The ideal field guide is one that is perfectly focused on your needs, with species selected exactly for the area where you spend your time and a helpful text that accurately describes those birds’ local range, seasonality, and habitat preferences. If you are in Novato, Marin, or really anywhere in the Bay Area, these are the best available bird guides, ranked from simplest to most comprehensive.
Loma Alta is one of the higher points in Marin, a nearly 1600’ peer of Mount Burdell. For us north Marin naturalists, the name primarily evokes the fire road that leads north from the summit to Lucas Valley Road, a hotspot for late spring serpentine wildflowers and dry, rocky grasslands ideal for a number of birds that are uncommon in much of the county, such as lazuli buntings, horned larks, meadowlarks, and grasshopper sparrows. The views aren’t too bad either!
In the first part of this two-part tour of 20 of our most common and notable backyard birds, I covered the finches and sparrows, two groups of birds that often dominate feeding stations and our consequent attention. Today, I present another ten birds, sorted into three batches: woodland birds, nectar-feeders, and a smattering of ubiquitous but non-feeder visiting yard birds.
There is no better place to start learning the birds than in your own yard. It is much easier and more natural to get acquainted with the limited set of birds that you see regularly, rather than diving immediately into the thick of the full 1000+ species of North American birds. Today, I’ll introduce two of the most obvious and important groups of backyard birds: the finches and the sparrows.
What are the 26 new species I’ve found recently in my Thoreauvian Big Year? What spring birds can you see now in Novato? What reasonably common birds did I finally nail down after months of unreasonable elusiveness on their parts? And where are the special hotspots of our area that hide the uncommon, range-restricted, habitat-specialist birds that most casual birdwatchers don’t know about? Let me tell you.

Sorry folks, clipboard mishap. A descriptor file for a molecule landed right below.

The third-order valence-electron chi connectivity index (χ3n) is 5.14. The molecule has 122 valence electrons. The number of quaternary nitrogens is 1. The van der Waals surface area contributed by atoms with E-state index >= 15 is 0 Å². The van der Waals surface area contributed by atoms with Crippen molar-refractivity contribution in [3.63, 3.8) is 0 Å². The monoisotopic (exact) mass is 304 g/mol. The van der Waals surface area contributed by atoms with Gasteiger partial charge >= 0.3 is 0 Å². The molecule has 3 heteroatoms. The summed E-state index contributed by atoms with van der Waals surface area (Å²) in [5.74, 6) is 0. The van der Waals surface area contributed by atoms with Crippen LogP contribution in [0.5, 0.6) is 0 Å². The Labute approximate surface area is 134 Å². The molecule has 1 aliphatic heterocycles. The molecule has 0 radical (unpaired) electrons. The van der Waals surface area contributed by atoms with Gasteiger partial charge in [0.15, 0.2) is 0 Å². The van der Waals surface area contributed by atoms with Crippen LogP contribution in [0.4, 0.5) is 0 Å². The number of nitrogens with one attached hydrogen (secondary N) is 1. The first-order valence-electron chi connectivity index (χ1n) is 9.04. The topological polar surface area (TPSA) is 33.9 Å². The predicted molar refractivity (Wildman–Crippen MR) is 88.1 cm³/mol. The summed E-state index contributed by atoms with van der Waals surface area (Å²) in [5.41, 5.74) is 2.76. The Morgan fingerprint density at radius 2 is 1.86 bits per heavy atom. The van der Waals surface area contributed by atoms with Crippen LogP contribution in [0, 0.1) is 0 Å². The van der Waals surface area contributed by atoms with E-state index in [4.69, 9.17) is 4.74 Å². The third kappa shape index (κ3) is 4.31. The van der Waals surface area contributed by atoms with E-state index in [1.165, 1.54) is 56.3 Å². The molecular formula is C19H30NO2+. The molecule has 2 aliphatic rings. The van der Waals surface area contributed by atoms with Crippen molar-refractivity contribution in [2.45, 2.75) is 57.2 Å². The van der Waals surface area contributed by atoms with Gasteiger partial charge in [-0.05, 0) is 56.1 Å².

Big Rock Ridge is the defining topographical feature of Northeast Marin, dividing Novato’s Ignacio Valley from San Rafael’s Lucas Valley. At 1,895 ft, this is the second highest point in the county, and the highest that is untamed and hence unshortened by roads and motors. Some work is required to gain the pleasures of reality rather than reverie, but those rewards are real and numerous: unobstructed 360-degree views and aquiline omniscience, breathing room above the lowland hubbub, and the company of birds and plants that eschew civilization’s crowds and tethers.
If any geographical feature has risen above the flat valley of Novato’s civic and commercial life to achieve a visible prominence in the mental landscape of its citizens, that feature is Mount Burdell. It’s a name that vividly conjures up the idea of a place to thousands of Novato citizens, of a sunlit expanse of green hillsides dotted with wildflowers and vast, benignant oaks. And no time is better to visit than spring, when the mountain fills with the songs of newly arrived migratory songbirds.
… they chatter like blackbirds; the fire bursts forth on their backs when they lift their wings.
Here in Novato, and in the Bay Area at large, we have two species of orioles: the hooded oriole and the Bullock’s oriole. Both are well worth knowing.
The purpose of this blog is to enrich your perception of nature. I try to use all the tools available to me to work towards this goal: I talk to people on a daily basis, sell them stuff to attract birds to their yard, lead walks, give presentations, and when I can’t seize an individual’s […]
Up in the hills to the west of Mount Burdell are the headwaters of Novato Creek, which then tumbles down through the rolling slopes until it runs into the Stafford Dam and forms the placid Stafford Lake, which now provides around 20% of our town’s water (the remainder comes from the Russian River). Much of […]